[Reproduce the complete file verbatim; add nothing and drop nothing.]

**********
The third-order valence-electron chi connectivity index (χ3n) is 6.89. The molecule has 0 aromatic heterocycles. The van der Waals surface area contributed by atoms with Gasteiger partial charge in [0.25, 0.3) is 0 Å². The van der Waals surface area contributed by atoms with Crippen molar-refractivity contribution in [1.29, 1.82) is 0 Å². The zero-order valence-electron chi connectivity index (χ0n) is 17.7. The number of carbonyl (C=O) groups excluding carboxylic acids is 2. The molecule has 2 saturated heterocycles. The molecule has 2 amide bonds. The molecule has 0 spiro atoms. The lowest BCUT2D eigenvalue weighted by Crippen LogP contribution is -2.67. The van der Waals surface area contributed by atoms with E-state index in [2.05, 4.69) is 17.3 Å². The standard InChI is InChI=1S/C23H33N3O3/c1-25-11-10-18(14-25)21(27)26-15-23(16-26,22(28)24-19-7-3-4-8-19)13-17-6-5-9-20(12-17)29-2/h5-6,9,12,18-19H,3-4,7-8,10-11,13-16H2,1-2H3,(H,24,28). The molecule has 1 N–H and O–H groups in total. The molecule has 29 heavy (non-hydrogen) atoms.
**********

The third-order valence-electron chi connectivity index (χ3n) is 6.89. The molecule has 0 aromatic heterocycles. The van der Waals surface area contributed by atoms with Gasteiger partial charge in [0.25, 0.3) is 0 Å². The van der Waals surface area contributed by atoms with Crippen molar-refractivity contribution in [1.29, 1.82) is 0 Å². The zero-order valence-electron chi connectivity index (χ0n) is 17.7. The number of carbonyl (C=O) groups excluding carboxylic acids is 2. The molecule has 2 saturated heterocycles. The molecule has 2 amide bonds. The molecule has 0 spiro atoms. The lowest BCUT2D eigenvalue weighted by Crippen LogP contribution is -2.67. The van der Waals surface area contributed by atoms with E-state index in [2.05, 4.69) is 17.3 Å². The standard InChI is InChI=1S/C23H33N3O3/c1-25-11-10-18(14-25)21(27)26-15-23(16-26,22(28)24-19-7-3-4-8-19)13-17-6-5-9-20(12-17)29-2/h5-6,9,12,18-19H,3-4,7-8,10-11,13-16H2,1-2H3,(H,24,28). The molecule has 1 N–H and O–H groups in total. The molecule has 29 heavy (non-hydrogen) atoms.